The draft CMA Guidance provides a non-exhaustive “white” list of information that can generally be considered unlikely to constitute a restriction by object and are likely to be genuinely vertical (e.g. technical information on the contract products, information on stocks, inventory and production, customer feedback, marketing, performance, prices at which the contract products are sold by the supplier to the buyer). The draft CMA guidance also includes a “black” list of information which is generally likely to either restrict competition by object or would be unlikely to be genuinely vertical (e.g. information on actual future prices at which the supplier or buyer will sell the contract products downstream, customer-specific sales data). Both lists are almost identical to the corresponding lists provided by the Commission in its draft section in relation to information exchanges in dual distribution.

Further clarity on RPM efficiencies?

Resale Price Maintenance is a hardcore restriction of competition and any agreement that contains an obligation on the buyer to adhere to a minimum or fixed price is automatically out of the “safe harbour” of the block exemption. Despite a perception that RPM may be able to generate efficiencies, the strictness of the current regime and the risk of serious fines is a discouraging factor for businesses that may want to engage in this kind of pricing model in the short term, potentially for the benefit of consumers. The draft CMA Guidance now provides some additional guidance.

  • The fixing of the resale price in a fulfilment contract (i.e. a vertical agreement between a supplier and a buyer that executes a prior agreement between the supplier and a specific end user) does not constitute RPM where the end user has waived its right to choose the undertaking that should execute the agreement;
  • When a manufacturer introduces a new product, RPM may be an efficient means to induce distributors to consider the manufacturer’s interest to promote this product and to increase sales efforts. Generally, this requires that less restrictive means do not exist; suppliers will need to demonstrate that it is not feasible in practice to impose on all buyers effective promotion requirements by contract, in order to justify fixed or minimum retail prices for a limited period of time, that does not go beyond what is strictly necessary in order to facilitate the introduction of a new product.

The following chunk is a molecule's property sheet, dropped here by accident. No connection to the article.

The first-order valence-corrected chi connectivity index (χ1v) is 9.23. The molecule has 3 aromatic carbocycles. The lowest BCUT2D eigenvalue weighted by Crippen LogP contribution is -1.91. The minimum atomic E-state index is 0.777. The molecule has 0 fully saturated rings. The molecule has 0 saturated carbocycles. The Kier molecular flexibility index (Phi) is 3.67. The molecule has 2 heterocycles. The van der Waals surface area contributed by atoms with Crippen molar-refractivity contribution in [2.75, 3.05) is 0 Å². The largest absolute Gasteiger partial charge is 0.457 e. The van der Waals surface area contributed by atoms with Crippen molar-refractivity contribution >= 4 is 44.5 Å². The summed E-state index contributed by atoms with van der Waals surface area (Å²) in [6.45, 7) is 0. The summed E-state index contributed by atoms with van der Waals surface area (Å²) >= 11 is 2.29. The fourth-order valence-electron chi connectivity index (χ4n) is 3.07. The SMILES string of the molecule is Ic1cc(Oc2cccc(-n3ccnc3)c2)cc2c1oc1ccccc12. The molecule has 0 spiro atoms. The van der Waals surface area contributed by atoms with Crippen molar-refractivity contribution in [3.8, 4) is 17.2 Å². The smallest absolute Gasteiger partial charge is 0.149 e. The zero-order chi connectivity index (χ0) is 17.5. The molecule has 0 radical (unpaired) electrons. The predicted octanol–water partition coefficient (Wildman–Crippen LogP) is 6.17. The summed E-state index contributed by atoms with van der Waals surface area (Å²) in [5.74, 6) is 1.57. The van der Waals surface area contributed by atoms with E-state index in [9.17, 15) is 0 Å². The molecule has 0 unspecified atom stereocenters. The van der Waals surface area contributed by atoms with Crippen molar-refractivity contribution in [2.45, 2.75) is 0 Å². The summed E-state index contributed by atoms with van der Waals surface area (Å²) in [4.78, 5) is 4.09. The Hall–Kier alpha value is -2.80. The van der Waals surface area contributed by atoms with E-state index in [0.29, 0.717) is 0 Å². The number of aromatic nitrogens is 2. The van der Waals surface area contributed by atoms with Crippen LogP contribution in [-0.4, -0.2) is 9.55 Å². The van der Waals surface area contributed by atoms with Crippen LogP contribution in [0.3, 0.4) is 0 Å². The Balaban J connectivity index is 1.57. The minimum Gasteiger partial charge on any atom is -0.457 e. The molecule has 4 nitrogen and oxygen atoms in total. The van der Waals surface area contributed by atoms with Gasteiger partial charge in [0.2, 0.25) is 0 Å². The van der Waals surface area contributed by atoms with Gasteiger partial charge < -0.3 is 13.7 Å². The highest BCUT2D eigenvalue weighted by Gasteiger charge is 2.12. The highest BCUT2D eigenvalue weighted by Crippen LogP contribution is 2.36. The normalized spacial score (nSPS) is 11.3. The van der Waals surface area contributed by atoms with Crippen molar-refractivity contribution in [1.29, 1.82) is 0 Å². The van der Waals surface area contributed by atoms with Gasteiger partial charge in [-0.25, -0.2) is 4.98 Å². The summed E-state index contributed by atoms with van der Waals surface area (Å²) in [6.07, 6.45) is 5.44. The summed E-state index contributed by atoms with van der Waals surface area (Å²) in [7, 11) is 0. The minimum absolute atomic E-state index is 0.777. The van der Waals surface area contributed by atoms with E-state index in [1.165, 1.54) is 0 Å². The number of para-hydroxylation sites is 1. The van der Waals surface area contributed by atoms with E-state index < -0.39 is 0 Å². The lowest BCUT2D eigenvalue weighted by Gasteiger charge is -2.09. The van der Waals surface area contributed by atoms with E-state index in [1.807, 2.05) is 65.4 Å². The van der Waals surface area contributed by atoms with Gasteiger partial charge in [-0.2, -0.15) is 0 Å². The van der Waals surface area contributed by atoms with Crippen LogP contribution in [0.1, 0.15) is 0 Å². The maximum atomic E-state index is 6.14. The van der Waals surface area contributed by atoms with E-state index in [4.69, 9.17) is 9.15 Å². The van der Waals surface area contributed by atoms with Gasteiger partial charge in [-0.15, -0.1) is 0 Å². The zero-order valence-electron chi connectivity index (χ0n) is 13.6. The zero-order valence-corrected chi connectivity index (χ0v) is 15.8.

• Fixed resale prices may be necessary to organise a coordinated short-term low-price campaign (of two to six weeks in most cases).

It is noteworthy that the examples provided by the CMA are broadly similar to those in the Commission’s draft guidelines; with the exception of RPM’s role in incentivising additional pre-sales services, which is missing from the CMA’s draft guidance. It remains to be seen if this is intentional. Whilst the clarity on fulfilment contracts is a welcome practical step, it is not clear if draft guidance goes far enough to give businesses the comfort they may need to engage in short term RPM.

Territorial and customer restrictions: Brexit does not necessarily mean radically new rules

The key thing to note is that the draft CMA Guidance makes it clear that the VABEO will not apply to territorial/customer restrictions in agreements implemented, or intended to be implemented, outside the UK. This should mean that an agreement with European distributors that they will not export to the UK would not be caught by the UK VABEO.  This policy option will definitely create some interesting dynamics in relation to vertical agreements implemented both within and outside the UK.